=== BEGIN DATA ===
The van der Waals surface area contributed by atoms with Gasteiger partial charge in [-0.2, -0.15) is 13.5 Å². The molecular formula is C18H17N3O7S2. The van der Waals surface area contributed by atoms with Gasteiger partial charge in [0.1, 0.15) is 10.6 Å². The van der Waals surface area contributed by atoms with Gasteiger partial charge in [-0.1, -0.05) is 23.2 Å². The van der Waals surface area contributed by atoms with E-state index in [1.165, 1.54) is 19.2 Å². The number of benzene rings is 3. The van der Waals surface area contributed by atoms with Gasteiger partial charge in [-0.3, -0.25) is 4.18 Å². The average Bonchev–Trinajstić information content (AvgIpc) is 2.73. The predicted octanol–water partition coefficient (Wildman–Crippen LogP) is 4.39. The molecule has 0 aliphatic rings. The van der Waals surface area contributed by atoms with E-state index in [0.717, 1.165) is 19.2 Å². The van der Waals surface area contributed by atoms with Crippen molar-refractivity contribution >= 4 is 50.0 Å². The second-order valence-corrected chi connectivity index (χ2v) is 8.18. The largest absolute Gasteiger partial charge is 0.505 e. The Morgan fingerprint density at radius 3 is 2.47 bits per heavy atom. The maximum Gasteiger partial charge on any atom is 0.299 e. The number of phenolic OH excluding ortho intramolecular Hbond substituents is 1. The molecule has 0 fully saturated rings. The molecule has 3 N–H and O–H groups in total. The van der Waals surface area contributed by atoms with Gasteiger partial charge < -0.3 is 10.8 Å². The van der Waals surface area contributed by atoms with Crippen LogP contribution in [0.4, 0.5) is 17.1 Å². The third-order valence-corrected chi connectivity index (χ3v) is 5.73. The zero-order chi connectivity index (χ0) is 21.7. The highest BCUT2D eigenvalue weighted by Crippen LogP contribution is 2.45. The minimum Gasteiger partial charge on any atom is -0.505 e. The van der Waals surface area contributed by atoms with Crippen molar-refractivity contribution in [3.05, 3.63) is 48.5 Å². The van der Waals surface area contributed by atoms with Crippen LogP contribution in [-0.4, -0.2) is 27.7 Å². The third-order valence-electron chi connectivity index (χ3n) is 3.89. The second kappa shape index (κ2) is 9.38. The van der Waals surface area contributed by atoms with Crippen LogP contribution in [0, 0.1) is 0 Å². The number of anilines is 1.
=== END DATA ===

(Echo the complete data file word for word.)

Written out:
The van der Waals surface area contributed by atoms with Gasteiger partial charge in [-0.2, -0.15) is 13.5 Å². The molecular formula is C18H17N3O7S2. The van der Waals surface area contributed by atoms with Gasteiger partial charge in [0.1, 0.15) is 10.6 Å². The van der Waals surface area contributed by atoms with Gasteiger partial charge in [-0.1, -0.05) is 23.2 Å². The van der Waals surface area contributed by atoms with E-state index in [1.165, 1.54) is 19.2 Å². The number of benzene rings is 3. The van der Waals surface area contributed by atoms with Gasteiger partial charge in [-0.3, -0.25) is 4.18 Å². The average Bonchev–Trinajstić information content (AvgIpc) is 2.73. The predicted octanol–water partition coefficient (Wildman–Crippen LogP) is 4.39. The molecule has 0 aliphatic rings. The van der Waals surface area contributed by atoms with E-state index in [0.717, 1.165) is 19.2 Å². The van der Waals surface area contributed by atoms with Crippen molar-refractivity contribution >= 4 is 50.0 Å². The second-order valence-corrected chi connectivity index (χ2v) is 8.18. The largest absolute Gasteiger partial charge is 0.505 e. The Morgan fingerprint density at radius 3 is 2.47 bits per heavy atom. The maximum Gasteiger partial charge on any atom is 0.299 e. The number of phenolic OH excluding ortho intramolecular Hbond substituents is 1. The molecule has 0 fully saturated rings. The molecule has 3 N–H and O–H groups in total. The van der Waals surface area contributed by atoms with Gasteiger partial charge < -0.3 is 10.8 Å². The van der Waals surface area contributed by atoms with Crippen LogP contribution in [0.4, 0.5) is 17.1 Å². The third-order valence-corrected chi connectivity index (χ3v) is 5.73. The zero-order chi connectivity index (χ0) is 21.7. The highest BCUT2D eigenvalue weighted by Crippen LogP contribution is 2.45. The minimum Gasteiger partial charge on any atom is -0.505 e. The van der Waals surface area contributed by atoms with Crippen molar-refractivity contribution in [3.05, 3.63) is 48.5 Å². The van der Waals surface area contributed by atoms with Crippen LogP contribution in [-0.4, -0.2) is 27.7 Å². The third-order valence-electron chi connectivity index (χ3n) is 3.89. The second kappa shape index (κ2) is 9.38. The van der Waals surface area contributed by atoms with Crippen LogP contribution in [0, 0.1) is 0 Å². The number of anilines is 1.